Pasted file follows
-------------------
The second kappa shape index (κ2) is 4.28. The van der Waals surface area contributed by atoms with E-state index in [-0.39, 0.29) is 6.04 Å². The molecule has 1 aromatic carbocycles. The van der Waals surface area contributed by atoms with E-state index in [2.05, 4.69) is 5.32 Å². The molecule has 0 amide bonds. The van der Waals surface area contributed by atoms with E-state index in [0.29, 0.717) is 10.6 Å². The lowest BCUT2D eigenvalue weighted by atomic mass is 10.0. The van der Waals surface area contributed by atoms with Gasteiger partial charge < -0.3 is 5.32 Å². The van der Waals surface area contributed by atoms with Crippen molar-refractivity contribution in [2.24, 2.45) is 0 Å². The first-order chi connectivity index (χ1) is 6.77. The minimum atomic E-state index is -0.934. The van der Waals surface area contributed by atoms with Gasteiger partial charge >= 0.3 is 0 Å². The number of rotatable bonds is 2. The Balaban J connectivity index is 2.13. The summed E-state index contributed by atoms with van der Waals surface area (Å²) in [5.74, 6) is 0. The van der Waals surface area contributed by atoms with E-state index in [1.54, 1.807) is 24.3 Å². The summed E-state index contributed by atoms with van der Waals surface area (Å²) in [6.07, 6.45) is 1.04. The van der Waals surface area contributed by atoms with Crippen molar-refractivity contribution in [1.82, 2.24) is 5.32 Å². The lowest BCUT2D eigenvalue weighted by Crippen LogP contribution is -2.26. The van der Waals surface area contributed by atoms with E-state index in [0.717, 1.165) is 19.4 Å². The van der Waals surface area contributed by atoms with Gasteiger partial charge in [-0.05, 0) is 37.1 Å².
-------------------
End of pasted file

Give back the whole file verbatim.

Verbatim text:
The second kappa shape index (κ2) is 4.28. The van der Waals surface area contributed by atoms with E-state index in [-0.39, 0.29) is 6.04 Å². The molecule has 1 aromatic carbocycles. The van der Waals surface area contributed by atoms with E-state index in [2.05, 4.69) is 5.32 Å². The molecule has 0 amide bonds. The van der Waals surface area contributed by atoms with E-state index in [0.29, 0.717) is 10.6 Å². The lowest BCUT2D eigenvalue weighted by atomic mass is 10.0. The van der Waals surface area contributed by atoms with Gasteiger partial charge < -0.3 is 5.32 Å². The van der Waals surface area contributed by atoms with Crippen molar-refractivity contribution in [2.24, 2.45) is 0 Å². The first-order chi connectivity index (χ1) is 6.77. The minimum atomic E-state index is -0.934. The van der Waals surface area contributed by atoms with Gasteiger partial charge >= 0.3 is 0 Å². The number of rotatable bonds is 2. The Balaban J connectivity index is 2.13. The summed E-state index contributed by atoms with van der Waals surface area (Å²) in [5.74, 6) is 0. The van der Waals surface area contributed by atoms with E-state index in [1.54, 1.807) is 24.3 Å². The summed E-state index contributed by atoms with van der Waals surface area (Å²) in [6.07, 6.45) is 1.04. The van der Waals surface area contributed by atoms with Crippen molar-refractivity contribution in [1.82, 2.24) is 5.32 Å². The lowest BCUT2D eigenvalue weighted by Crippen LogP contribution is -2.26. The van der Waals surface area contributed by atoms with E-state index in [0.717, 1.165) is 19.4 Å². The van der Waals surface area contributed by atoms with Gasteiger partial charge in [-0.05, 0) is 37.1 Å².